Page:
University of Minnesota – Twin Cities – School of Law
July 4, 2016
UC Davis Law Review, 2016
Over the last fourteen years, the Supreme Court has issued five decisions that impose substantive constraints on our harshest punishments — forbidding the execution of those with “mental retardation” in Atkins v. Virginia, of juveniles in Roper v. Simmons, and of those convicted of child sexual assault in Kennedy v. Louisiana, and forbidding the sentence of life without parole for juveniles who had not killed in Graham v. Florida and for all juveniles when it is imposed mandatorily in Miller v. Alabama. Because the offenders in question were categorically less culpable, the proscribed punishment was disproportionately severe, the Court held. In many respects, these decisions reinvigorated the Court’s substantive proportionality jurisprudence, which had been virtually dormant for two decades. Yet, three of the five decisions simply have not yielded in practice what they promised in principle. The implementation of Atkins, Graham and Miller has been so protracted, litigious and encumbered by procedural obstacles that, of the nearly 3,000 inmates nominally impacted by the decisions, only a fraction has been relieved of their sentences. In the meantime, inmates with IQs of 61 have been executed, and others have died waiting to hear whether the Court’s decisions apply retroactively.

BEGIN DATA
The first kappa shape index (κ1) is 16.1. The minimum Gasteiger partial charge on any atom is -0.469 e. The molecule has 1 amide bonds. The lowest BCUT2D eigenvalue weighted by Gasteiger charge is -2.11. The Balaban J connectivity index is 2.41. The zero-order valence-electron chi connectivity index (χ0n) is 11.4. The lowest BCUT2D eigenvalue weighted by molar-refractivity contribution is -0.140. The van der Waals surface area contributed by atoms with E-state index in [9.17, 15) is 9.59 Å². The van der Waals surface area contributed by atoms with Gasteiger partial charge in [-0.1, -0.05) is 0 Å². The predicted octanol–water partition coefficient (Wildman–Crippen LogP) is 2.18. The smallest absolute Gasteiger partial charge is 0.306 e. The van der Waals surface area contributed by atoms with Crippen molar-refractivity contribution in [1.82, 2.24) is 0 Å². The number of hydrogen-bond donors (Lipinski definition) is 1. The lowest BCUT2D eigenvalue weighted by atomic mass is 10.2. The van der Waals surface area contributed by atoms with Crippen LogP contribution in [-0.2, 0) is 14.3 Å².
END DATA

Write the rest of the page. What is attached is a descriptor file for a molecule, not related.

This Article argues that, despite its transformative potential, the Court’s contemporary proportionality jurisprudence has been diminished in scope and potency in the course of its implementation – a dynamic that has been called “slippage.” In many respects, the “slippage” of these mandates can be attributed to the decisions themselves, which are deregulatory and, in concert with the Court’s broader efforts to limit federal court jurisdiction over state criminal justice processes, tie the scope of relief to the political whims and majoritarian preferences of the States. On some issues, the procedural docility of these decisions has proven so problematic that the Court has twice within the last two years had to intervene, striking portions of Florida’s capital sentencing scheme in 2014 and, just weeks ago, declaring in Montgomery v. Louisiana that Miller does in fact apply retroactively. While the Court’s reluctance to regulate the implementation of its proportionality mandates may be rationalized as necessary deference to the principles of federalism and finality, these justifications are far less compelling in the Eighth Amendment context. The very establishment of federal habeas, executive clemency, and Supreme Court review suggests that the Framers themselves recognized that there are normative points when interests in federalism and finality simply must yield. By contrast, the risk of offending constitutional norms through slippage may be at their most pronounced since one of the Eighth Amendment’s primary purposes is to protect the politically powerless from government overreach. I conclude that, if the Court is serious about implementing in practice the substantive constraints on punishment it has imposed over the last fourteen years, it must accompany its substantive mandates with a minimum threshold of procedural prescription.